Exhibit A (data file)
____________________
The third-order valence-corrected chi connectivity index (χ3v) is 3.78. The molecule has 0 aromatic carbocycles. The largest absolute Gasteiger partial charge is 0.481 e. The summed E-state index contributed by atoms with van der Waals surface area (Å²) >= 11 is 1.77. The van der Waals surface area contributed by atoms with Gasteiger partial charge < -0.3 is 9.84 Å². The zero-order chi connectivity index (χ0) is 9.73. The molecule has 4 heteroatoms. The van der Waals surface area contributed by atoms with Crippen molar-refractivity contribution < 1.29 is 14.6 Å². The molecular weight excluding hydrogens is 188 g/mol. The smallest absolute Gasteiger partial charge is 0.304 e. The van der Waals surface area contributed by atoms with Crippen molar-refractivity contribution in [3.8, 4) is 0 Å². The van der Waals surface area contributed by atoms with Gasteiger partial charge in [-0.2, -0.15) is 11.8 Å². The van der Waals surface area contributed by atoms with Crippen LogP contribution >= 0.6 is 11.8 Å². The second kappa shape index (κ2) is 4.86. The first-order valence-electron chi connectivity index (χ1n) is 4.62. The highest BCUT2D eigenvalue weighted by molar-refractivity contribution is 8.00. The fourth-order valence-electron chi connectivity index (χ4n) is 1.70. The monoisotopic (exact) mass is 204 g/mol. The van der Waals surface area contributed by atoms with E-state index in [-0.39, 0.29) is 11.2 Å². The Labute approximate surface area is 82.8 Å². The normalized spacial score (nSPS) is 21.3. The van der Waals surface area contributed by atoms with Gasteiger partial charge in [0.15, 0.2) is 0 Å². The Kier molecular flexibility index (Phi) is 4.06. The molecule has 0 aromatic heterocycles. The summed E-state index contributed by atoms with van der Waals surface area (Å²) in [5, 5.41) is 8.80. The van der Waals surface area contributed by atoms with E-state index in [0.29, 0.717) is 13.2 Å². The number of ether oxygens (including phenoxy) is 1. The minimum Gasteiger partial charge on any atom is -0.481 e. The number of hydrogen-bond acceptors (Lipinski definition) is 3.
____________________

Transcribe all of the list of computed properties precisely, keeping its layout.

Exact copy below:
The third-order valence-corrected chi connectivity index (χ3v) is 3.78. The molecule has 0 aromatic carbocycles. The largest absolute Gasteiger partial charge is 0.481 e. The summed E-state index contributed by atoms with van der Waals surface area (Å²) >= 11 is 1.77. The van der Waals surface area contributed by atoms with Gasteiger partial charge < -0.3 is 9.84 Å². The zero-order chi connectivity index (χ0) is 9.73. The molecule has 4 heteroatoms. The van der Waals surface area contributed by atoms with Crippen molar-refractivity contribution < 1.29 is 14.6 Å². The molecular weight excluding hydrogens is 188 g/mol. The smallest absolute Gasteiger partial charge is 0.304 e. The van der Waals surface area contributed by atoms with Crippen molar-refractivity contribution in [3.8, 4) is 0 Å². The van der Waals surface area contributed by atoms with Gasteiger partial charge in [-0.2, -0.15) is 11.8 Å². The van der Waals surface area contributed by atoms with Crippen LogP contribution >= 0.6 is 11.8 Å². The second kappa shape index (κ2) is 4.86. The first-order valence-electron chi connectivity index (χ1n) is 4.62. The highest BCUT2D eigenvalue weighted by molar-refractivity contribution is 8.00. The fourth-order valence-electron chi connectivity index (χ4n) is 1.70. The monoisotopic (exact) mass is 204 g/mol. The van der Waals surface area contributed by atoms with E-state index in [-0.39, 0.29) is 11.2 Å². The Labute approximate surface area is 82.8 Å². The normalized spacial score (nSPS) is 21.3. The van der Waals surface area contributed by atoms with Gasteiger partial charge in [0.15, 0.2) is 0 Å². The Kier molecular flexibility index (Phi) is 4.06. The molecule has 0 aromatic heterocycles. The summed E-state index contributed by atoms with van der Waals surface area (Å²) in [5, 5.41) is 8.80. The van der Waals surface area contributed by atoms with E-state index in [0.29, 0.717) is 13.2 Å². The number of ether oxygens (including phenoxy) is 1. The minimum Gasteiger partial charge on any atom is -0.481 e. The number of hydrogen-bond acceptors (Lipinski definition) is 3.